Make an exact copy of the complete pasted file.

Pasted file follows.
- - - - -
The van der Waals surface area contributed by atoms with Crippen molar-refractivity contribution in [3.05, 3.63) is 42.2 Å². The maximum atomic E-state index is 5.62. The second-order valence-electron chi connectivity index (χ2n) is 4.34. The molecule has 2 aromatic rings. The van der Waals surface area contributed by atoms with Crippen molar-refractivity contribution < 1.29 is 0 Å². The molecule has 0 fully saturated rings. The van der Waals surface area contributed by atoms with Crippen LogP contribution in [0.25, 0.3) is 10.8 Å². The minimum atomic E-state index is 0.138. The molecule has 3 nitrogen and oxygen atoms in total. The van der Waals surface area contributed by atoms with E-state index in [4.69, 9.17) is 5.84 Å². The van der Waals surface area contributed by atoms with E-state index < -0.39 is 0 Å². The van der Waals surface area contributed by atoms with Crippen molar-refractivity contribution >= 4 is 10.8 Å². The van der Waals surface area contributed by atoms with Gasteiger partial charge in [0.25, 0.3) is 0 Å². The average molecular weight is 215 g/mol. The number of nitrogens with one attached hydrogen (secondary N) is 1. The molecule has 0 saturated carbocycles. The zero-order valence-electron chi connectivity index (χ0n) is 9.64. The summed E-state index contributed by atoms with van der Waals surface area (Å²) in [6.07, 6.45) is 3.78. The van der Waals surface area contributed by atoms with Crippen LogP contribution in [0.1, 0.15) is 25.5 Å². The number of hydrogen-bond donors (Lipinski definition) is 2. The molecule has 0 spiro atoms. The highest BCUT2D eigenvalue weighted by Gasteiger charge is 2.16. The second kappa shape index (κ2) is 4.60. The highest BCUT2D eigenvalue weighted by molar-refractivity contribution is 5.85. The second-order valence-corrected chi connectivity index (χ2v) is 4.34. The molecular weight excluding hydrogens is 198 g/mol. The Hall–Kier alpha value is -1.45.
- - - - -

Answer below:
The van der Waals surface area contributed by atoms with Crippen molar-refractivity contribution in [3.05, 3.63) is 42.2 Å². The maximum atomic E-state index is 5.62. The second-order valence-electron chi connectivity index (χ2n) is 4.34. The molecule has 2 aromatic rings. The van der Waals surface area contributed by atoms with Crippen molar-refractivity contribution < 1.29 is 0 Å². The molecule has 0 fully saturated rings. The van der Waals surface area contributed by atoms with Crippen LogP contribution in [0.25, 0.3) is 10.8 Å². The minimum atomic E-state index is 0.138. The molecule has 3 nitrogen and oxygen atoms in total. The van der Waals surface area contributed by atoms with E-state index in [4.69, 9.17) is 5.84 Å². The van der Waals surface area contributed by atoms with E-state index < -0.39 is 0 Å². The van der Waals surface area contributed by atoms with Crippen molar-refractivity contribution >= 4 is 10.8 Å². The van der Waals surface area contributed by atoms with Gasteiger partial charge in [0.25, 0.3) is 0 Å². The average molecular weight is 215 g/mol. The number of nitrogens with one attached hydrogen (secondary N) is 1. The molecule has 0 saturated carbocycles. The zero-order valence-electron chi connectivity index (χ0n) is 9.64. The summed E-state index contributed by atoms with van der Waals surface area (Å²) in [6.07, 6.45) is 3.78. The van der Waals surface area contributed by atoms with Crippen LogP contribution in [0.1, 0.15) is 25.5 Å². The number of hydrogen-bond donors (Lipinski definition) is 2. The molecule has 0 spiro atoms. The highest BCUT2D eigenvalue weighted by Gasteiger charge is 2.16. The second kappa shape index (κ2) is 4.60. The highest BCUT2D eigenvalue weighted by molar-refractivity contribution is 5.85. The second-order valence-corrected chi connectivity index (χ2v) is 4.34. The molecular weight excluding hydrogens is 198 g/mol. The Hall–Kier alpha value is -1.45.